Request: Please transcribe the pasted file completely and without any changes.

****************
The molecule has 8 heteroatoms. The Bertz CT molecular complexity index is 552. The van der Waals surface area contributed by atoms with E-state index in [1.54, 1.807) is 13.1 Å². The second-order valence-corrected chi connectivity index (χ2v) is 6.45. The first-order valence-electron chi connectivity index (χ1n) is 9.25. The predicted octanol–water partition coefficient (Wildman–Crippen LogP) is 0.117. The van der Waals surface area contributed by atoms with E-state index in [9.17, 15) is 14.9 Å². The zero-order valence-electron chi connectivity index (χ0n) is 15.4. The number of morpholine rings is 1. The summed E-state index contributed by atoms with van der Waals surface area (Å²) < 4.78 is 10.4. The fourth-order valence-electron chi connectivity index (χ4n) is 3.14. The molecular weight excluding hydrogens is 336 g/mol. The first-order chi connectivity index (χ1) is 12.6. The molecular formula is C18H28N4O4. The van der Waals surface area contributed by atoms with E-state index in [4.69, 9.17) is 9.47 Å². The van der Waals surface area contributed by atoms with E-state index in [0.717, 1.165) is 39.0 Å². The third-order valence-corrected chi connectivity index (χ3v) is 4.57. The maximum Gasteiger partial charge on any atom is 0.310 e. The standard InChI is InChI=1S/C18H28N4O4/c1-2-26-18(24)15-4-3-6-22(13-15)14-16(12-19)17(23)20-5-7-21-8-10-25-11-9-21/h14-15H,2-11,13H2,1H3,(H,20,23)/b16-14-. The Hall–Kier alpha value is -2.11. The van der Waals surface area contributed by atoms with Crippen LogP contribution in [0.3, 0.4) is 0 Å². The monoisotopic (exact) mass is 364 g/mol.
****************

The molecule has 8 heteroatoms. The Bertz CT molecular complexity index is 552. The van der Waals surface area contributed by atoms with E-state index in [1.54, 1.807) is 13.1 Å². The second-order valence-corrected chi connectivity index (χ2v) is 6.45. The first-order valence-electron chi connectivity index (χ1n) is 9.25. The predicted octanol–water partition coefficient (Wildman–Crippen LogP) is 0.117. The van der Waals surface area contributed by atoms with E-state index in [9.17, 15) is 14.9 Å². The zero-order valence-electron chi connectivity index (χ0n) is 15.4. The number of morpholine rings is 1. The summed E-state index contributed by atoms with van der Waals surface area (Å²) < 4.78 is 10.4. The fourth-order valence-electron chi connectivity index (χ4n) is 3.14. The molecular weight excluding hydrogens is 336 g/mol. The first-order chi connectivity index (χ1) is 12.6. The molecular formula is C18H28N4O4. The van der Waals surface area contributed by atoms with E-state index in [4.69, 9.17) is 9.47 Å². The van der Waals surface area contributed by atoms with E-state index in [0.717, 1.165) is 39.0 Å². The third-order valence-corrected chi connectivity index (χ3v) is 4.57. The maximum Gasteiger partial charge on any atom is 0.310 e. The standard InChI is InChI=1S/C18H28N4O4/c1-2-26-18(24)15-4-3-6-22(13-15)14-16(12-19)17(23)20-5-7-21-8-10-25-11-9-21/h14-15H,2-11,13H2,1H3,(H,20,23)/b16-14-. The Hall–Kier alpha value is -2.11. The van der Waals surface area contributed by atoms with Crippen LogP contribution in [0.3, 0.4) is 0 Å². The monoisotopic (exact) mass is 364 g/mol.